The Amarillo Department of Public Health (APHD) released weekly totals for influenza and COVID-19, with both showing decreases over the past week. By the Centers for Disease Control (CDC) standards, Randall and Potter County’s community levels of COVID-19 were low, or green this week as of Thursday.
The health department’s weekly flu report is created by all the local providers who voluntarily report influenza to APHD in Potter and Randall Counties. Previous weekly flu reports can be found on the health department’s website. Data is categorized by week, from Oct. 16 through Jan. 9. The season’s highest total thus far was during the week of Dec. 12, when there were a total of 2,388 flu and flu-like cases of illness reported.
For the week of Jan. 9, there were 88 cases of influenza A, six cases of influenza B and 418 cases of flu-like illness, according to the flu report card. No cases were classified as “undifferentiated,” and the weekly total was 512.
In the department’s weekly COVID-19 update, 1,577 cases were considered active, with one new death and an increase of 414 new COVID-19 cases.
According to the report card, the 310 new COVID-19 cases amount to a seven-day, new-case average of 59, with a seven-day positivity rate of 17%.
That brings the total number of cases in Potter and Randall counties to 87,840 and the total number of deaths to 1,319 since the beginning of the pandemic in March 2020, according to the report card. As posted on the APHD’s site, a total 83,785 recoveries have been reported for the area.
Potter County’s total cases since the start of the pandemic rose to 41,923, with 715 active, 40,430 recoveries and 778 deaths related to the virus.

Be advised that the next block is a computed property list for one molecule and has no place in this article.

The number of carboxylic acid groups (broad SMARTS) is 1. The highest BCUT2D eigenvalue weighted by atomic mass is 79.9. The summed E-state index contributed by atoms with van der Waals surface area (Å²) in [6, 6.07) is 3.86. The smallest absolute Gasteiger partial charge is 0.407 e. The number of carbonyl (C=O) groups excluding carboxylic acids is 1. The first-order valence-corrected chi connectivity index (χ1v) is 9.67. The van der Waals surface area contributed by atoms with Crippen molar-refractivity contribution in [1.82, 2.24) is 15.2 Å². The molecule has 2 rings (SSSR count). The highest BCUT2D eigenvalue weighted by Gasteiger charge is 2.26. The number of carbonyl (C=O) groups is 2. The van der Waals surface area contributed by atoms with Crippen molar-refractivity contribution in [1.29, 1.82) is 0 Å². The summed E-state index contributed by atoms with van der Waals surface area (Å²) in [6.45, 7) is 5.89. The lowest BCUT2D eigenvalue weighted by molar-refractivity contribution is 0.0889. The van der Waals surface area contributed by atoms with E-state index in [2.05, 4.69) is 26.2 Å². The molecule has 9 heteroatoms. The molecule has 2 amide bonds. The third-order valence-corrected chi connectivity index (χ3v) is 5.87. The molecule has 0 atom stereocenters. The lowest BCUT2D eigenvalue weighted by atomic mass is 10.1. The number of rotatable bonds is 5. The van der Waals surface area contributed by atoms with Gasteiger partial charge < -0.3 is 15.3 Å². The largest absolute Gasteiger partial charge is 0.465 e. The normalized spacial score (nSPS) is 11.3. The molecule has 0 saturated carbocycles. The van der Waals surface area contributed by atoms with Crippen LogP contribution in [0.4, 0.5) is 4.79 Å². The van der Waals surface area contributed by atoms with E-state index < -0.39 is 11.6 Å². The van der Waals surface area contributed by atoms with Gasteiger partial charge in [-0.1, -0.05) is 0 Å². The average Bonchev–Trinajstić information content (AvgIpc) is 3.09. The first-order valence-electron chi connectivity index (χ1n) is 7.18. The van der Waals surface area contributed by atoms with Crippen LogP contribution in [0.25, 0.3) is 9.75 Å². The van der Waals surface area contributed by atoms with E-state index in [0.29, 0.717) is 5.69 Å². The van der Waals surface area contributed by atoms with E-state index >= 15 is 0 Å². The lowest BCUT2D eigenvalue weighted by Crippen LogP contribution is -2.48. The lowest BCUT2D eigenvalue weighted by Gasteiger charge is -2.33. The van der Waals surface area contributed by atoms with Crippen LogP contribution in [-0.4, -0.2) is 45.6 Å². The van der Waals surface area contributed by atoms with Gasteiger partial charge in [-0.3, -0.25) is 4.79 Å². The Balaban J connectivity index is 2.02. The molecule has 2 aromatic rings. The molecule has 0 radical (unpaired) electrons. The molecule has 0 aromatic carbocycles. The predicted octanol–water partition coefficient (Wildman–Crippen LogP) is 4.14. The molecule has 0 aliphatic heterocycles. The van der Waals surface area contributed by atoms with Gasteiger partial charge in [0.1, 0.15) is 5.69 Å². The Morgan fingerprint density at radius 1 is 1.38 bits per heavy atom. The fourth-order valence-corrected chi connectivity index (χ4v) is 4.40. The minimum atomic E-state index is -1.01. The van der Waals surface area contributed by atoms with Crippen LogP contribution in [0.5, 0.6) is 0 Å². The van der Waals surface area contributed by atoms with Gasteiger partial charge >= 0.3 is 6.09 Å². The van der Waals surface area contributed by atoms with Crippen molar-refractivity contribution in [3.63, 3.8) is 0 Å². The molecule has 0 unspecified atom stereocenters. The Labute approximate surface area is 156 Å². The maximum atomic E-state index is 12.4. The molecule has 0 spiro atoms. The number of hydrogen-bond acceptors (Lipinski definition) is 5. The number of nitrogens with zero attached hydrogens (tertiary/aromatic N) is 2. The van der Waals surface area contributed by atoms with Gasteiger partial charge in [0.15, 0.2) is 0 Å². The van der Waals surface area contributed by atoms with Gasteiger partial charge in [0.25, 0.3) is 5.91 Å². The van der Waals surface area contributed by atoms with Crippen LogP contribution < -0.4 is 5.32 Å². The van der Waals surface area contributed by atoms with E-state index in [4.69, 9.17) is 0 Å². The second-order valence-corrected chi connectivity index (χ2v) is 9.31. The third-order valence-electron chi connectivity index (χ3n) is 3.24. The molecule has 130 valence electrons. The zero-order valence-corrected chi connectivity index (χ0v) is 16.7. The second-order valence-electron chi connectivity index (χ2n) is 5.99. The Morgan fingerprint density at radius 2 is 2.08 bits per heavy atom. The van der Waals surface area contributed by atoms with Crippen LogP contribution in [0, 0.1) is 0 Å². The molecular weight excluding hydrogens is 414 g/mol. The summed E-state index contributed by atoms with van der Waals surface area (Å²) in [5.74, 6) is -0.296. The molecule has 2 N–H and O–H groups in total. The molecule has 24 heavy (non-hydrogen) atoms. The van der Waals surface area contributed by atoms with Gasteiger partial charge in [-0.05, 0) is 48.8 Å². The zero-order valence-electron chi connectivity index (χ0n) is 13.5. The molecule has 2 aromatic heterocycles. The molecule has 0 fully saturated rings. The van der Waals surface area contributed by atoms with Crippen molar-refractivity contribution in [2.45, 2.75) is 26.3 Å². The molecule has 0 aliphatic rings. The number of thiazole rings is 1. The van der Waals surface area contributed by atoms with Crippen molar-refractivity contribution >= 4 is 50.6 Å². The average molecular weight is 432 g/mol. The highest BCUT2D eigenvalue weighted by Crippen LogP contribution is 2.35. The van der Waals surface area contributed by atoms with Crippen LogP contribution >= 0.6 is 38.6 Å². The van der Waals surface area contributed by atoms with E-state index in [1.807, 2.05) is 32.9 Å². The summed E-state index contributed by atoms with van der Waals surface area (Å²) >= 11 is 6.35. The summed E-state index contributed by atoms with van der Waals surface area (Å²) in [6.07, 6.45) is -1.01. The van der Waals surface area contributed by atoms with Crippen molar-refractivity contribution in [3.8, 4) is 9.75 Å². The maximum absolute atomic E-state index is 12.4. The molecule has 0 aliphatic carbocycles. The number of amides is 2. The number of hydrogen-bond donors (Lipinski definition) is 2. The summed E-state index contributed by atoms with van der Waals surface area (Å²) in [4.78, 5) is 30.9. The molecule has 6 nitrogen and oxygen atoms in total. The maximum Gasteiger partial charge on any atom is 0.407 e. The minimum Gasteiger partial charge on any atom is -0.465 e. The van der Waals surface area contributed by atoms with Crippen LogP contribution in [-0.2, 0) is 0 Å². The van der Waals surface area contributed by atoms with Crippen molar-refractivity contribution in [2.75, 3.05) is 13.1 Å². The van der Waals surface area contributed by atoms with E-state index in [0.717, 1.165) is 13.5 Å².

Randall County’s total COVID-19 cases since the start of the pandemic rose to 44,758, with 862 active, 43,355 recoveries and 541 deaths related to the virus.
The report card contains the latest data from BSA Health System, Northwest Texas Healthcare System, and Thomas E. Creek VA Medical Center.
The Amarillo Public Health COVID-19 Hospitalization report, also being released weekly, noted 21 COVID-19 patients hospitalized, 67% of whom were unvaccinated. Of those, three patients were in the ICU, two who were unvaccinated, and none on ventilators.
For additional tips for staying safe this winter and the most up to date COVID-19 information, visit www.AmarilloAlerts.com. Weekly flu reports can be found at www.amarillopublichealth.org .
According to the Amarillo Public Health Department, boosters maximize protection against COVID and its contagious variants, such as the Omicron variant and the newest variant XBB1.5, which was recently named as “the most transmissible” by the World Health Organization. Everyone ages 6 months and older is best protected when they are up-to-date on their vaccines, which means they have received all recommended doses for people their age. Boosters also help people have fewer symptoms than they would have without it and keep people out of the hospital, which saves a spot for someone else who needs urgent care for heart attacks, accidents, injuries and other emergencies. The mobile vaccine clinics will have first and second doses and the booster available. The COVID vaccines and boosters are currently free but will not be in the near future – so Amarillo Public Health encourages residents to take advantage of this opportunity now.
Upcoming mobile vaccine clinics include at 9 a.m. Sunday, Jan. 15, at Our Lady of Guadalupe; 11 a.m. on Monday, Jan. 16, at the Martin Luther King, Jr. Day Parade at Bones Hooks Park; and 10 a.m. on Friday, Jan. 20, at the Guyon Saunders Resource Center. Nurses will be available at the mobile clinics to answer health-related questions. Free COVID vaccinations are also available at the Amarillo Public Health Department. Learn more, including how to schedule a free ride to the Amarillo Public Health Department, at www.AmarilloAlerts.com/findavaccine.
For the complete report of all Amarillo Public Health COVID-19 data, visit amarillo.gov/coviddashboard .
Editor’s note: Some of the numbers surrounding COVID-19 cases listed in this story are different on the weekly report card, vs. the APHD website. According to the public health department, readers can check the website for the latest updates and totals.